While ST is paying for it and Metro doesn’t have to do anything, a corollary is that if it weren’t there and weren’t as frequent, Metro might have to do something different.

        That suggests that Metro is saving even more money, which they could be dumping into making the routes more frequent. Except they aren’t.

        This is a very basic concept, that I’ve mentioned repeatedly to people. You truncate the buses, and then run them more often. It happens so often, that people just assume that is what they are doing. But they are not! This is a major failing, and needs to be called out.

        Oh, and the TBD service money is going to a bus in the area: the 20. This service merely allows the bus to get the frequency that the old 75 had, instead of running every half hour. Any way you cut it, there is no big bonanza of extra service going into local routes — despite the huge number of service hours that come from no longer running the 41 to downtown.

      2. @Rossb,

        So you are saying that Metro is “ failing, and needs to be called out”? Really?

        I rest my case. If this is the best that the experts at Metro can do, then why should ST be handing their planning efforts over to said “experts”?

        They shouldn’t.

      3. My recollection was that Metro stole service hours from the 41 and moved them down to the Kent/Renton area. The decision was a knee-jerk decision by the county council in reaction to the killing of George Floyd. They felt the need to do something to show their local BIPOC community they cared about them, and they decided to do it by shifting service hours away from North Seattle to South King, which has a higher BIPOC percentage of the population. That’s it. The fact that the land use in south king is terrible for transit and far fewer people ride transit over there than in North Seattle is irrelevant, and people of all ethnicities who live in Lake City are the ones being shoved under the bus by this.

        This is what happens when you have a county council that is more interested in political posturing than actually improving service for the most riders.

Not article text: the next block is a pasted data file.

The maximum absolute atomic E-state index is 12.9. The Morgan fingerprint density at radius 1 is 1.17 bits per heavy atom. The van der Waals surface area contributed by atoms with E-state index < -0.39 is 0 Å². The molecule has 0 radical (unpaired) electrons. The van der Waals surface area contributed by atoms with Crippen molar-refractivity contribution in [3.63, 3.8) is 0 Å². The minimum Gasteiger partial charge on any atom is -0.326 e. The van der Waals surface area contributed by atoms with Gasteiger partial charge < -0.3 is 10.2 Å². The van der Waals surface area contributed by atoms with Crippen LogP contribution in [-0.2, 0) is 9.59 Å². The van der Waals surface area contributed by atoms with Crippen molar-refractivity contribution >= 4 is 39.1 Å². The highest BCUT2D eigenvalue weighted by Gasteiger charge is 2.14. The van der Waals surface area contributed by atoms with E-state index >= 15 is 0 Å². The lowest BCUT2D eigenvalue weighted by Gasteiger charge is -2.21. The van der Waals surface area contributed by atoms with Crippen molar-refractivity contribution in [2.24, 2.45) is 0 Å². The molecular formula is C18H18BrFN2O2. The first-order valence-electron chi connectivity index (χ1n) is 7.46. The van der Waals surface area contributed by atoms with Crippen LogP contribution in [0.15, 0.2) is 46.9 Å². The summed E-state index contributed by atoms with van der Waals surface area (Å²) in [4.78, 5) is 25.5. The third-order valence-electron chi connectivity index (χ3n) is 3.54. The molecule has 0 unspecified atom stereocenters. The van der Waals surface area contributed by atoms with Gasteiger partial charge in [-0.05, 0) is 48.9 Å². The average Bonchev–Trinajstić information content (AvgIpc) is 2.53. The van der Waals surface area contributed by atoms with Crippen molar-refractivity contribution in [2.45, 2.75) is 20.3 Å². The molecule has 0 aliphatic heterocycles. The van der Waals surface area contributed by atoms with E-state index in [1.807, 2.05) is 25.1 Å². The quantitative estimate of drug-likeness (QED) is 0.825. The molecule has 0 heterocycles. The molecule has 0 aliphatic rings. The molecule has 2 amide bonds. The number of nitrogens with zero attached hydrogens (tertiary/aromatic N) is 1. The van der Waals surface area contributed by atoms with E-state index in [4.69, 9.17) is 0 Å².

4. Oh, and a large percent of the TBD money is going to mitigate the West Seattle Bridge closure, which didn’t exist when the 67 was 10-minute frequency. Even the 128 is frequent midday starting next week, and the C, 50, 60, and 120 are getting more runs. If the bridge is repaired in the next few years that money will be available for other service.

      5. @asdf2 — That is another myth. Yes, the city isn’t spending as much money on transit. Yes, there was a shift to the south end.

        But the big reason that we aren’t running more buses in the middle of the day in Northgate is because of the gigantic shift towards rush-hour express buses. These are extremely expensive to operate. They get stuck in traffic both directions. They spend a lot of time going through downtown, and a lot of time coming back.

        That wasn’t the original plan. At first, there was enough money for all of it (increased frequency in the middle of the day, and buses like the 61). Then things got cut, and the 61 went away. Frequency dropped on local routes, in the middle of the day. But they kept the very expensive express buses! They cut the wrong thing, and that’s why transit won’t be nearly as good as it should be in the area.